Hope you make out at your new job. I don’t know why I can’t write better. I get in a hurry and I just scribble. I guess it’s alright if you can read it. I suppose you have the check I sent by now. I had sent it before I got your letter. This is a real nice day, for a change. Believe it or not, I haven’t listened to my radio programs for three weeks. I still miss the programs. Guess I’ll not be able to go to church tomorrow. Clarences always come early. Ethel [sister of daughter-in-law from Johnstown, Overdorff-Hodge] asked me to go along to her church tomorrow evening, but you know our company never leaves that early.

I have the garden half planted. It has been too cold to work in the garden. Well, I guess I would better go and cut that bread or it will be suppertime before I get done. I trimmed my corn and I cut my toe. It bled some, but I hope it doesn’t get sore. my feet hurt like the dickens anyhow. I started to read “Hungry Hill.” I believe I’m living there. I’m always hungry. I’ve even chewed nearly all of the chewing gum you sent. Maybe soon we will be able to buy more since Hitler doesn’t chew anymore. Or do you think he still chews? [meaning unclear-humor?]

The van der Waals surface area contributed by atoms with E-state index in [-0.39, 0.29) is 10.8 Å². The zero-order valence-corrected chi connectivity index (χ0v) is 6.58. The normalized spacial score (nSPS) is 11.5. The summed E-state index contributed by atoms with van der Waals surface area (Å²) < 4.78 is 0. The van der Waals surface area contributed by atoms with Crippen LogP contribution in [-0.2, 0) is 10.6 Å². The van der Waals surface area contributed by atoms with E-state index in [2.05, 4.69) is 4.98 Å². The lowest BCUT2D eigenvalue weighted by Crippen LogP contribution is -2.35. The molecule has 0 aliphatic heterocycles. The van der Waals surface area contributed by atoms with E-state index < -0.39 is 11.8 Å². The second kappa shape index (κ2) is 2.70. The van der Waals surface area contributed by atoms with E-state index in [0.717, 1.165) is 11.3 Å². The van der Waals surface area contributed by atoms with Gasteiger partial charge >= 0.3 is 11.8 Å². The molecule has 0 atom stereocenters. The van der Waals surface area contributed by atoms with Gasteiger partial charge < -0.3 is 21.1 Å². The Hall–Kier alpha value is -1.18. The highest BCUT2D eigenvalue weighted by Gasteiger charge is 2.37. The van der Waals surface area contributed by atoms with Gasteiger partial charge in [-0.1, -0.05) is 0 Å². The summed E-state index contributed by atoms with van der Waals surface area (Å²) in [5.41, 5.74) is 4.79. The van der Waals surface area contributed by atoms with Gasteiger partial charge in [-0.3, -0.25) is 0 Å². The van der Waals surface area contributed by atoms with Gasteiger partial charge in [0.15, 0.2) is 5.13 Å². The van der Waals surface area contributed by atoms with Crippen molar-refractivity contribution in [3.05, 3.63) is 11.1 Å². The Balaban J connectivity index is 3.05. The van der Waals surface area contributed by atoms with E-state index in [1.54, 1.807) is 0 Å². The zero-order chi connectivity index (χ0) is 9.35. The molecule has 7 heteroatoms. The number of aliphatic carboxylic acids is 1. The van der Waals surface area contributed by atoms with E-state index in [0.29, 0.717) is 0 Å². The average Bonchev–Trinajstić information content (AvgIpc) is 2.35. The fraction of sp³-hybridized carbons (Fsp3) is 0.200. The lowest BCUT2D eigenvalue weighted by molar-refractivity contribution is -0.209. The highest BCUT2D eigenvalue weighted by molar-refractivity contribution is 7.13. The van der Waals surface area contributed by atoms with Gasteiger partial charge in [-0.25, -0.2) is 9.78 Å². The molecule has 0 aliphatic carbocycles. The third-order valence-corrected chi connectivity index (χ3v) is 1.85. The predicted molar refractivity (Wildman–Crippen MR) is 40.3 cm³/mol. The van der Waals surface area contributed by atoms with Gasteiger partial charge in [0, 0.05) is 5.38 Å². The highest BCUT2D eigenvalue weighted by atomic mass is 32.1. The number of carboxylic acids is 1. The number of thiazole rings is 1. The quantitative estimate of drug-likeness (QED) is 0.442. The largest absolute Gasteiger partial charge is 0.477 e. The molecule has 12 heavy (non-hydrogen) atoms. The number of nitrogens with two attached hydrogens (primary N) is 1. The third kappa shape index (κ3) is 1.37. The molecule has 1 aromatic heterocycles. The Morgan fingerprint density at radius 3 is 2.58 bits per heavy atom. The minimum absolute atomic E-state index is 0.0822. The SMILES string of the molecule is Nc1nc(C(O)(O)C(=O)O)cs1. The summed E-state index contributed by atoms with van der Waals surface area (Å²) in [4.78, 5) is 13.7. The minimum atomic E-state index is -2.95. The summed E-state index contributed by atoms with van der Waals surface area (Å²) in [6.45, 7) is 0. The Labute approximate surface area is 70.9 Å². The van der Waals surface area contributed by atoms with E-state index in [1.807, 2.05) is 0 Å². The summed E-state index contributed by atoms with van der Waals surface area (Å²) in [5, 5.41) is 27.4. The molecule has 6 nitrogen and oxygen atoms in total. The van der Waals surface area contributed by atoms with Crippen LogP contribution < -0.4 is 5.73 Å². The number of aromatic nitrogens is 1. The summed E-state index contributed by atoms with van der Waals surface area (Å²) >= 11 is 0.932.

[New part to letter] This is evening now and I’m waiting for Harry to get ready to go and get the groceries [usually in nearby Jennerstown]. It’s after eight now. They [Pop and Harry] didn’t get done with the oats until late, so the boys [probably grandchildren Ron and Jerry, but unclear who] and I got the cows in and I milked six of them. Harry went out to milk the one that doesn’t stand very good.

I got a nice card from Clyde and Jean [son and daughter-in-law] this evening. They wrote that my Mother’s Day gift would be a little late. Jean got your present and she said she was going to write and thank you for it, but you know she never gets around to it. Some people are so busy. It looks very much like rain again but maybe it’s just getting dark.

Kirk’s [friends] house looks pretty nice with its new dress on [humor]. They covered the outside  with something that looks like brick. Guess I’ll get Cecil to mow the yard next week. Only one pansy stood the winter. I suppose the rest froze. The little rose bush is just as nice and green and grows just fine. I guess it will soon need some kind of trellis. My house plants aren’t so nice. The tiddlewinks [probably tiddlywinks, a form of mountain laurel] are lousy again. I’m going to pull them out as soon as it gets warm enough.